Note: that in Korean the word “real” is used in addressing biology in day to day, not just adoption. (This is unlike English… where the issue doesn’t come up often.)
ex. Such as “This is my biological brother,” would be said in translation to Korean and retranslation to English as “This is my real brother”. Dictionaries are not good that way). You can redirect this also by asking the birth parents to use “miguk”_title_ (Eomma, appa, gajok) and “hanguk”_title_ (Eomma, appa, gajok) in Korean. So don’t be insulted by this. I also use “Appa” for my birth father and “Eomma” for my birth mother. This allows me to use “Dad” and “Mom” without having to deal with AAL (Appropriate Adoption Language) issues.

Do You Know Korean?
I usually answer this one honestly, because it’s not that harmful. And then go into the lack of language programs shortly.

For adoptive parents… I really encourage you to have your child to be able to answer yes at some point. Statistically according to a GOA’L survey, children don’t know Korean as children. And then when they become teenagers they reject all Korean culture and language–which doesn’t happen to the average Korean. So this must be a function of adoption where they haven’t learned pride in themselves and found the balance needed to function. Then in adulthood, they regret not having it at all, where more adoptees identify themselves as Korean American, but unable to connect to their birth culture. This is not to say to cram it down their throats, but I think being able to encourage it and give them that culture they are missing will help in the long run. I also think an adoptive parent should also be able to answer yes at some point as well. You don’t know what your child is going to ask. You get more access to more things when you know another language. Plus you adopted a country and culture with that child. As you feel an obligation to teach your child your culture, you should be able to do the same for theirs. That’s actively teach. Oh, and many younger children go through language rejection in their early years if they are older. This is because the language is often tied to negative memories. We often store many memories with words. But making the suggestion won’t hurt. Also try to surround them with real Korean once in a while. (or their birth language, whatever it is). The stuff in school isn’t the same. The best programs are directed towards Korean Americans rather than adoptees which tend to teach the “foreigner” Korean. (i.e. only differential Korean.)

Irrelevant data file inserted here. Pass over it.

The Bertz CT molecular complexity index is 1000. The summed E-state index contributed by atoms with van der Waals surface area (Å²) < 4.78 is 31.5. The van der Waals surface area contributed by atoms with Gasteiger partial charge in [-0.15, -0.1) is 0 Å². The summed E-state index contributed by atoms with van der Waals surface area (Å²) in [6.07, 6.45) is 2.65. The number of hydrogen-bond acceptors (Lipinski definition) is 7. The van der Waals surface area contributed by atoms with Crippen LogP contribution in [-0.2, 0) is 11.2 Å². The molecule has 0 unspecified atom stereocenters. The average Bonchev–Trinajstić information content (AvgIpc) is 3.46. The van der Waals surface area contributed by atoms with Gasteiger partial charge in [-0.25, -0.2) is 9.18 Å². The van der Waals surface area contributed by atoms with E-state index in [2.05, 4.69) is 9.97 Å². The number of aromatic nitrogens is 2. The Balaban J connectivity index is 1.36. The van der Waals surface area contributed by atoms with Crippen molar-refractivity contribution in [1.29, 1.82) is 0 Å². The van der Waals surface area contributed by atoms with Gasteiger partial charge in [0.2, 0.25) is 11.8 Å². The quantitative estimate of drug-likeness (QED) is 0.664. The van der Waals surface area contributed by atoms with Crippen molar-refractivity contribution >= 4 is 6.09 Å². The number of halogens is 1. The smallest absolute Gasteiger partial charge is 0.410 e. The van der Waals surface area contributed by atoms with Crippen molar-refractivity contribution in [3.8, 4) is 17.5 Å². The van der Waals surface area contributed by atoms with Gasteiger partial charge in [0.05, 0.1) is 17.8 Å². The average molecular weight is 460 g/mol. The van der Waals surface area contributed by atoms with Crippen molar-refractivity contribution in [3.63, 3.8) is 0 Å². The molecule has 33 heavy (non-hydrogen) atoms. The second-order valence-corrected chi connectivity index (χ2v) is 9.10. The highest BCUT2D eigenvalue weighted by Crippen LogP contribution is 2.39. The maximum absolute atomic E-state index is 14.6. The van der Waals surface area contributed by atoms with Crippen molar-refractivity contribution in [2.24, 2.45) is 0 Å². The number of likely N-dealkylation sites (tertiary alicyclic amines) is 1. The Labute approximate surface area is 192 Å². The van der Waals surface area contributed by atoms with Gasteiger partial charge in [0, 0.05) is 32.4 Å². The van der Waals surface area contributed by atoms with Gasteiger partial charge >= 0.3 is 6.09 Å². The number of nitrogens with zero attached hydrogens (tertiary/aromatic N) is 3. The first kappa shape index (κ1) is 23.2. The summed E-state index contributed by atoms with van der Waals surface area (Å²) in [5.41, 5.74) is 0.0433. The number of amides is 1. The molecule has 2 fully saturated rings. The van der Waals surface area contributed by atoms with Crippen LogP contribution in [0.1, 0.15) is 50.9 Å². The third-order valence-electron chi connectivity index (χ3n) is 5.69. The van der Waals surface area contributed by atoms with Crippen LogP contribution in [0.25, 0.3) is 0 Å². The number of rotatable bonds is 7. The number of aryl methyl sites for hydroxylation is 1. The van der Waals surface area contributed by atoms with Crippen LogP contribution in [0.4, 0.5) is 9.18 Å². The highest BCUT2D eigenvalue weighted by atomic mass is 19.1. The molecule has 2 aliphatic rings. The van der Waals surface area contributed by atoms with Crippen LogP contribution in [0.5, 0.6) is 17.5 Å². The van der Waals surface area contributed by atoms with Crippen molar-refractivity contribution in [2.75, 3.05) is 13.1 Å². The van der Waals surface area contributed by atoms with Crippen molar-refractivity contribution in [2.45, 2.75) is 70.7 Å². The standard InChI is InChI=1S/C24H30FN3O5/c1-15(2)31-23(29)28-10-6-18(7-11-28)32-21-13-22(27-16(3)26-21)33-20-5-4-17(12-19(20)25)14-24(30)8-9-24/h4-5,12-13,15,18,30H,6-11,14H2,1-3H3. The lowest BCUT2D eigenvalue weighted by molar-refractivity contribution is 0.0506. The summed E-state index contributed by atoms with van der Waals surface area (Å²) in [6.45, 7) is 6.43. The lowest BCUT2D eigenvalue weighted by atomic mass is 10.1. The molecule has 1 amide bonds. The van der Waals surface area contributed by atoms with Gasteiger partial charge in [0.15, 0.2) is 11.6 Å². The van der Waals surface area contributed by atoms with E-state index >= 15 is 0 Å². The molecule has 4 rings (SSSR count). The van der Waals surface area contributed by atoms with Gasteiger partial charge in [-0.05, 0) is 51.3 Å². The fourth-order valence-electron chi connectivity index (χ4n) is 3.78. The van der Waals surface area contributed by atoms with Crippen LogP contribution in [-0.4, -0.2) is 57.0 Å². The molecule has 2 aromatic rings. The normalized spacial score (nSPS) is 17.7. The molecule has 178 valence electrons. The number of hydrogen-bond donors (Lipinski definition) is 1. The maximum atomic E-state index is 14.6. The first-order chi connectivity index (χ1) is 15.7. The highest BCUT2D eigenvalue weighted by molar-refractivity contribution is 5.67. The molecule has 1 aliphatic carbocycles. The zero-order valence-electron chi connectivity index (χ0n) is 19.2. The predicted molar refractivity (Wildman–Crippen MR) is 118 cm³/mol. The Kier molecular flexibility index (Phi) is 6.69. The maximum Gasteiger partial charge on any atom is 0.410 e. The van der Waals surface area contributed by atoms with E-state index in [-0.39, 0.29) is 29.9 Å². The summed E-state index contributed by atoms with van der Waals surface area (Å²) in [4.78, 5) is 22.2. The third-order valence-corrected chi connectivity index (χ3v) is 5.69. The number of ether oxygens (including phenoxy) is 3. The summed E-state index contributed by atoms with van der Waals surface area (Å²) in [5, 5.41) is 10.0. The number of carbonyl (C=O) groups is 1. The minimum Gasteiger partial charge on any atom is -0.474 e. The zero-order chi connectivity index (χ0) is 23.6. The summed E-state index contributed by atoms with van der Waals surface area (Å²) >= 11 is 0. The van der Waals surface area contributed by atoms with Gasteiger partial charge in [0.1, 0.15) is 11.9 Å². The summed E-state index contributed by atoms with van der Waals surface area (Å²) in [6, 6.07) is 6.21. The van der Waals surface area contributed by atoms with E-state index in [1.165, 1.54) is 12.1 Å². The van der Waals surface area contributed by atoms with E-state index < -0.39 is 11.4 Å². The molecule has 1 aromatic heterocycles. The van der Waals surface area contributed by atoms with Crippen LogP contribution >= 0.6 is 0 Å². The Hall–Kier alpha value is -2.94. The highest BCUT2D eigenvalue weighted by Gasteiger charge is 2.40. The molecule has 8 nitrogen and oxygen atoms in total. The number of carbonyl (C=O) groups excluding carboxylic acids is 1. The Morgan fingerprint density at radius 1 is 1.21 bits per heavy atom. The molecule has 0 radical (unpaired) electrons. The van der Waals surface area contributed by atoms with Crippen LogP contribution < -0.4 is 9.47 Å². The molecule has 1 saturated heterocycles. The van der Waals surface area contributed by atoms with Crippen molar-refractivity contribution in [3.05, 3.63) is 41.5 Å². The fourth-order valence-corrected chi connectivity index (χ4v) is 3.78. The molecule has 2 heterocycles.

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Posted in Adoption Politics, Adoptism


Learning Korean

19 Feb